22 November 2010 at 6.18pm | Comment on this article
Here are the latest rehearsal shots from David McVicar’s glamorous new production of Cilea’s Adriana Lecouvreur, with grand set designs by Charles Edwards and beautiful period costumes by Brigitte Reiffenstuel.
Michaela Schuster as Princesse de Bouillon, Alessandro Corbelli as Michonnet, Angela Gheorghiu as Adriana Lecouvreur and Bonaventura Bottone as Abbé de Chazeuil in Adriana Lecouvreur © ROH / Catherine Ashmore 2011
David Soar as Quinault, Sarah Castle as Mademoiselle Dangeville, Alessandro Corbelli as Michonnet, Janis Kelly as Mademoiselle Jouvenot and Iain Paton as Poisson in Adriana Lecouvreur © ROH / Catherine Ashmore 2011
The opera was first seen at Covent Garden in 1906, and this marks the Royal Opera’s first performance of Adriana Lecouvreur since that date. Cilea was Puccini’s contemporary, and this rich Italianate score warms a tragic libretto, based on a play by Eugéne Scribe and Ernest Legouvé.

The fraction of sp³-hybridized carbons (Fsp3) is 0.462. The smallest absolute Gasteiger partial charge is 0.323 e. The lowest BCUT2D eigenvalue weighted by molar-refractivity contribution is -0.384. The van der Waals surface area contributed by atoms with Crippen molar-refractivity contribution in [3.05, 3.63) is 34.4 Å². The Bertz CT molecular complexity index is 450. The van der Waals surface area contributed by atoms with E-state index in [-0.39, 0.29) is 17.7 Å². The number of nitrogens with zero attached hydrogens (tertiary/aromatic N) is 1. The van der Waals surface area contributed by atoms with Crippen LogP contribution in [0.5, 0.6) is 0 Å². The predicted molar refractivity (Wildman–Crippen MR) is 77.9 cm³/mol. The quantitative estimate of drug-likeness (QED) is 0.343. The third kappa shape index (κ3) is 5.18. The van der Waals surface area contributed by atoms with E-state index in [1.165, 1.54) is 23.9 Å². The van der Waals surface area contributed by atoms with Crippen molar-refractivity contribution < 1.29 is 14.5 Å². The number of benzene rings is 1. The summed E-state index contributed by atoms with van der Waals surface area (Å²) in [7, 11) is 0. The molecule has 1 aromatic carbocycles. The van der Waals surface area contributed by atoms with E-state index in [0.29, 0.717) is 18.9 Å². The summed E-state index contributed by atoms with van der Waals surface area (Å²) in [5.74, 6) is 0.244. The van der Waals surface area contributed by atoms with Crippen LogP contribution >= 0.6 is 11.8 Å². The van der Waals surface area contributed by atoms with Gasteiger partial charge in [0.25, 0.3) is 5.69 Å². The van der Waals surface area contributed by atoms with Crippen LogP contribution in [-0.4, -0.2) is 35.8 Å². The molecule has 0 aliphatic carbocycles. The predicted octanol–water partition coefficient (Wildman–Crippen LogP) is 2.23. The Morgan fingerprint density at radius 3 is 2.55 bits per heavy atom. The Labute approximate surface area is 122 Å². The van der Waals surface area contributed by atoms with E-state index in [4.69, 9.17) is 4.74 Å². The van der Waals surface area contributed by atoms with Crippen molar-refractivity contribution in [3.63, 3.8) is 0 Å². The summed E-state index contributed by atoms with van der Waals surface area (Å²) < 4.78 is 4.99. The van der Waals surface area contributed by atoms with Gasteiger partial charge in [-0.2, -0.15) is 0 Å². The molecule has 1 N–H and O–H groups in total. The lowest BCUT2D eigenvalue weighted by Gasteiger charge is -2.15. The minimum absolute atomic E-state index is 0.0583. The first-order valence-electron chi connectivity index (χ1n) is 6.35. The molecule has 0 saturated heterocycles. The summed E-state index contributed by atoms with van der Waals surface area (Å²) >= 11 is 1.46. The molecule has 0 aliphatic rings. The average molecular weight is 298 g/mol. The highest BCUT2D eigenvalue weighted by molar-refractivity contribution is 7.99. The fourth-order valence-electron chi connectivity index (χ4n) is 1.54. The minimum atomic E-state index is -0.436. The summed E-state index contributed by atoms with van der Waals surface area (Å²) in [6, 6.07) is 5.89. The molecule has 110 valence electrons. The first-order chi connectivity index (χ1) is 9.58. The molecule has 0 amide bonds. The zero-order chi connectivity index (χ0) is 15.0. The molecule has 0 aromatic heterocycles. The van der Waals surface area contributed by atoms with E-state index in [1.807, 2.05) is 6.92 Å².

The opera is based on the life of French Actress Adrienne Lecouvreur (1692-1730) who rose from humble origins to become a leading lady at the Comédie Française. Adriana is caught between the attention of two lovers, one her manager, the other Maurizio, Count of Saxony. Unknowingly, she is trapped and poisoned by a rival in love. The drama reaches its poignant climax when, in the vane of true Italian tragedy, her lover returns to find Adriana dying and deluded, a victim of anger, jealousy and unrequited love.
The lead roles comprise virtuosic talent and musical depth. Romanian soprano Angela Gheorghiu sings the challenging role of Adriana, which she shares with Spanish soprano Ángeles Blancas Gulín. Leading German tenor Jonas Kaufmann is Maurizio, with Michaela Schuster and Olga Borodina sharing the role of Adriana’s rival and murderess. Mark Elder leads the orchestra of Covent Garden from the pit.
Listen to conductor Mark Elder discuss Cilea’s music for Adriana: its playfulness and lyricism, its similarities and dissimilarities to the works of Cilea’s great contemporary Puccini.